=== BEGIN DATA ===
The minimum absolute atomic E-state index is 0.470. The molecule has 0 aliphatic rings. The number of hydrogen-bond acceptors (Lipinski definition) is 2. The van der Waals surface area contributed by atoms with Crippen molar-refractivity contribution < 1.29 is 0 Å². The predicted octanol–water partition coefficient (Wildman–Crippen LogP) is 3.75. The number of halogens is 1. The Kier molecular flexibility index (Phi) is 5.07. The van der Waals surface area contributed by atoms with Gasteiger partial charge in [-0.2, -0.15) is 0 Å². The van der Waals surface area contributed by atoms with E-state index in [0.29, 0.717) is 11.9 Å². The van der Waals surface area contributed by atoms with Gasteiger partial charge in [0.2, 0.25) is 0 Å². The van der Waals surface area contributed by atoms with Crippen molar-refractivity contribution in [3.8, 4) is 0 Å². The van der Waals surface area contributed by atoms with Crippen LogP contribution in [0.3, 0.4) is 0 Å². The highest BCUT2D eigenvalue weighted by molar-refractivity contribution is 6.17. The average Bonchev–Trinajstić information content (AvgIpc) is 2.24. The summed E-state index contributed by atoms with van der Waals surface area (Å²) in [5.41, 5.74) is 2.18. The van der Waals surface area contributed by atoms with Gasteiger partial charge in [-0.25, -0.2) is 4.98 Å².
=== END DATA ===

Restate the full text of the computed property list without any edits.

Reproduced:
The minimum absolute atomic E-state index is 0.470. The molecule has 0 aliphatic rings. The number of hydrogen-bond acceptors (Lipinski definition) is 2. The van der Waals surface area contributed by atoms with Crippen molar-refractivity contribution < 1.29 is 0 Å². The predicted octanol–water partition coefficient (Wildman–Crippen LogP) is 3.75. The number of halogens is 1. The Kier molecular flexibility index (Phi) is 5.07. The van der Waals surface area contributed by atoms with Gasteiger partial charge in [-0.2, -0.15) is 0 Å². The van der Waals surface area contributed by atoms with E-state index in [0.29, 0.717) is 11.9 Å². The van der Waals surface area contributed by atoms with Gasteiger partial charge in [0.2, 0.25) is 0 Å². The van der Waals surface area contributed by atoms with Crippen molar-refractivity contribution in [3.8, 4) is 0 Å². The van der Waals surface area contributed by atoms with Crippen LogP contribution in [0.3, 0.4) is 0 Å². The highest BCUT2D eigenvalue weighted by molar-refractivity contribution is 6.17. The average Bonchev–Trinajstić information content (AvgIpc) is 2.24. The summed E-state index contributed by atoms with van der Waals surface area (Å²) in [5.41, 5.74) is 2.18. The van der Waals surface area contributed by atoms with Gasteiger partial charge in [-0.25, -0.2) is 4.98 Å².